It doesn’t take long after meeting my wife to figure out that she ain’t from around these here parts. The twang in her voice and her knack for giving everyone she meets two to three names are two tell tale signs that the south has a hold on her like nothing else.
It shouldn’t have surprised me, then, to hear Kathi’s explanation of Psalm 139:5. I’m so thankful because her simple word picture really opened up the beauty of that verse and has begun to calm my anxious spirit. With Kathi’s help, let me offer up a southern take on Psalm 139:5:
It’s a hot, humid day deep in the sticks of Mississippi. The chickens are loose and your mamma has told you that you “betta catch them things or I’m gonna get the belt after you”. Spitting out gnats and slapping mosquitoes away from your eyes, you run through knee-high weeds trying get that one last chicken that has a mind of its own.
After chasing that chicken after what seems like forever, you finally get him cornered next to the rusted out lawn mower that your daddy never put up from last fall. Barely able to see the chicken due to the sweat pouring across your eyes, you slowly reach out your hands and grab him from behind and front, slowly bringing him close to your chest.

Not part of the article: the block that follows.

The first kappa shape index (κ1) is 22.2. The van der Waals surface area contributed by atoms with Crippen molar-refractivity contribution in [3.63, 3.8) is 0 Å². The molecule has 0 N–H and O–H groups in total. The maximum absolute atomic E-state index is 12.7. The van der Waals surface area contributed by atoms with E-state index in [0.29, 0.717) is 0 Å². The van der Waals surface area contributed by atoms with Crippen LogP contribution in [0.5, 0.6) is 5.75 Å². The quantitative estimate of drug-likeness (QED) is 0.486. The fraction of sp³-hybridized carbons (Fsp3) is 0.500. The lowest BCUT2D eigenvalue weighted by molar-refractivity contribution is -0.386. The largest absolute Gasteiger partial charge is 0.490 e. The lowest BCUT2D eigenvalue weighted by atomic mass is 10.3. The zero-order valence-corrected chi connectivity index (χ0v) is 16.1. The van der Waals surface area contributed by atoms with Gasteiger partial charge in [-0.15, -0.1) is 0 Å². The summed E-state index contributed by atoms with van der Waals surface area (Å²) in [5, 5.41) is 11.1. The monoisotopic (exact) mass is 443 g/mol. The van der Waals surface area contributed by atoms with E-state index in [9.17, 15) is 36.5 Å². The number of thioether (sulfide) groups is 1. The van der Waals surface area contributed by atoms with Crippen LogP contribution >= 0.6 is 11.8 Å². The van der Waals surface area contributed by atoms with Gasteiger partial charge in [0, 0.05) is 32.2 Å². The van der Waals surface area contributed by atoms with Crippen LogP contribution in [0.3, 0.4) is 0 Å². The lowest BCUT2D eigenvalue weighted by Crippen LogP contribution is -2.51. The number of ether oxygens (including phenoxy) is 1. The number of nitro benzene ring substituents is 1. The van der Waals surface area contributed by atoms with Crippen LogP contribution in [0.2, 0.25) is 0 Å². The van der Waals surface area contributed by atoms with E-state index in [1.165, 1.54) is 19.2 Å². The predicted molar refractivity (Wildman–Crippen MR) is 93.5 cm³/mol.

You know the safest place for this chicken is the coop, even though that is the last place he wants to go. Once in the coop, the chicken goes crazy. He doesn’t like where you’ve placed him and begins letting you hear all about it. He tries to find every possible way to escape: jumping, pecking, making noises, running up against the wall, and more. It is only until you gently lay your hand across his back does he begin to calm down. Hemmed in from the front and the back, and now your hand laid upon him, peace finally comes to that chicken.
Even though we may not like the coop we’ve been put in, there’s an indescribable comfort in knowing where the boundaries are and who has built them. In addition, feeling God’s pressing hand laid upon us has a strange way of easing any anxiety we feel: He’s letting us know that He’s there, He’s placed us in this spot that we don’t like, but like the little girl and the chicken, He’s done this because He loves and cares for us.
God could have just hemmed us in from behind and front, but it is Grace and Mercy that He also lays His hand upon us. Not only does He protect us, he calms us at the same time.
What southern comfort food do you know that can offer that?
Psalm 139:5 You hem me in, behind and before, and lay your hand upon me.